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Whistler 360 Health Collaborative patient registry now open

Are you a local without a family doctor?
The Whistler Health Care Centre. File photo

The Whistler 360 Health Care Collaborative Society previously estimated that about half of Whistler residents do not have a family physician. 

The organization can expect to have a more exact figure soon, after officially opening up a patient registry to the community earlier this month. 

The Google Form prompts any Whistler resident without a primary care provider to register that status, adding their name (or a family member's) to the list of locals seeking a family physician or nurse practitioner. Whistler 360 will contact prospective patients on the list once space becomes available.

Hundreds of Whistlerites have already added their names to the registry since it opened about three weeks ago, said Whistler 360 chair Carol Leacy. The organization posted links to the registry in the Whistler Health Care Centre emergency room and through Whistler Community Services Society's channels before announcing it to the wider community. 

"We started with that to try and get to people who were probably most in need, and then now we're just trying to get the word out to everyone" she explained.

"It's been great just to really figure out what the true demand is in Whistler," Leacy added. "We're really hoping to spread the word about that, because we do want to build that list to understand the demand, and then it gives us a way to start contacting people when we do have new [health-care practitioners] starting."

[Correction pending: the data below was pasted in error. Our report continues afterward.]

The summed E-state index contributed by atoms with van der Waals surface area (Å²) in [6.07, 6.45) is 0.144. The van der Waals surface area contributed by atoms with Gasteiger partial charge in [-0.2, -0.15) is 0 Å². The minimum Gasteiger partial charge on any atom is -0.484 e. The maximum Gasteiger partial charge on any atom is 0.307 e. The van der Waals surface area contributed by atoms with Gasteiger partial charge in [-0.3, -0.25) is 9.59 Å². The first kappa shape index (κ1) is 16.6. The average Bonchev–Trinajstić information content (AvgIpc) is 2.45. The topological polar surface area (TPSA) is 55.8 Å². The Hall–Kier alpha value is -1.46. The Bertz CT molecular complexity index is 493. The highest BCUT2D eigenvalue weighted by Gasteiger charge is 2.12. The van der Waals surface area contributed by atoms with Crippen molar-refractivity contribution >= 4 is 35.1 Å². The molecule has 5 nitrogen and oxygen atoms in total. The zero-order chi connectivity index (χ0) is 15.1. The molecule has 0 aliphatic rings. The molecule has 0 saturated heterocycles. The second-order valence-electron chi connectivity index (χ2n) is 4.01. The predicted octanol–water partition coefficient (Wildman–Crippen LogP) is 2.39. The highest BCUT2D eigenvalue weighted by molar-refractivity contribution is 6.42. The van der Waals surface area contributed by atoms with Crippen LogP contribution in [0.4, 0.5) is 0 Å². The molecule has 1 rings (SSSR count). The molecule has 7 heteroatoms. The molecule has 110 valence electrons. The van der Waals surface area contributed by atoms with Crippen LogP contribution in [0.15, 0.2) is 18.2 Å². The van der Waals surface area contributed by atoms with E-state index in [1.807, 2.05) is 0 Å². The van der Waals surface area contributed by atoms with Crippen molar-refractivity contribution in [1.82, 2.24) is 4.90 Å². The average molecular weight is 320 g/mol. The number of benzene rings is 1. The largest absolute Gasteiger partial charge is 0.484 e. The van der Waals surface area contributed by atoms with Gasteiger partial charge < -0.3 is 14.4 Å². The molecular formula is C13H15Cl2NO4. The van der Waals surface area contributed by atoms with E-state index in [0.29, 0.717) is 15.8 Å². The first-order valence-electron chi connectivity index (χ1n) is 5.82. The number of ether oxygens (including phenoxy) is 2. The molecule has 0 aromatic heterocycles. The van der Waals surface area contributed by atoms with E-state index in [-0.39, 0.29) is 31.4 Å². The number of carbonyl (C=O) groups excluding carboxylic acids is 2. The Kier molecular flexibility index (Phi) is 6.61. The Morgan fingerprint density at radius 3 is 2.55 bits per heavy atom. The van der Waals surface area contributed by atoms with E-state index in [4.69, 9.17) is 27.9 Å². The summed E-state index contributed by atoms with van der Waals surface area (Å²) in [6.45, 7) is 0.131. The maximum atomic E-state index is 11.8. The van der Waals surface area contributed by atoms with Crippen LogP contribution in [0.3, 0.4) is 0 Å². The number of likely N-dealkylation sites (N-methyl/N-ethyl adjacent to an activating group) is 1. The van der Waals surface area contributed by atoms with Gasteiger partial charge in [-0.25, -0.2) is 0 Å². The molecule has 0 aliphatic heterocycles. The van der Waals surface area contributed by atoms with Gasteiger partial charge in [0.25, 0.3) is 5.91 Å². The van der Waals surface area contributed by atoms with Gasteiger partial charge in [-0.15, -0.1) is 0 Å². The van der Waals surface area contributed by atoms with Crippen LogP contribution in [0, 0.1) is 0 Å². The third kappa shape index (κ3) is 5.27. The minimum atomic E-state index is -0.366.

Opening the registry is Whistler 360's latest step toward its goal of improving patients' access to care within the community. Whistler 360 officially merged with the Whistler Medical Clinic on Jan. 1, transitioning the resort’s last remaining and longest-standing family medicine practice to a non-profit financial model. The society grew out of a Primary Care Task Force established in 2019 to help address Whistler’s family physician shortage, and was incorporated under the Societies Act in 2021.

The group's ultimate goal is to establish a community-governed, team-based clinic that will provide longitudinal care to more patients, while addressing many of the issues that discourage physicians from pursuing careers in family practice in the first place.

Renovations are currently underway on two new primary care rooms within the Whistler Health Care Centre, donated to Whistler 360 by Vancouver Coastal Health, as well as on a new satellite space in the Main Street location that previously housed Town Plaza Medical Clinic. 

Those renovations are on track to be complete by about the end of March, said Leacy. 

"In the meantime, we're just securing some new doctors and nurse practitioners," she added. "Nothing's final on that yet, but we do hope in the next coming months that we'll have lots more to share and, hopefully, some staff that we could introduce to people."

For now, patients without a family doctor can still call the Whistler Medical Clinic on Saturday and Sunday mornings to book same-day walk-in appointments. The clinic has also been experimenting with extended hours during the week, Leacy added. 

"That's gone over really well, because a lot of people seem to prefer the post-work [appointments], and anytime we add a second provider on the weekends, it just fills right up," she said. "We're going to continue trying to do that, so people, even when we can't attach new patients, we'll be able to at least serve their immediate primary care needs."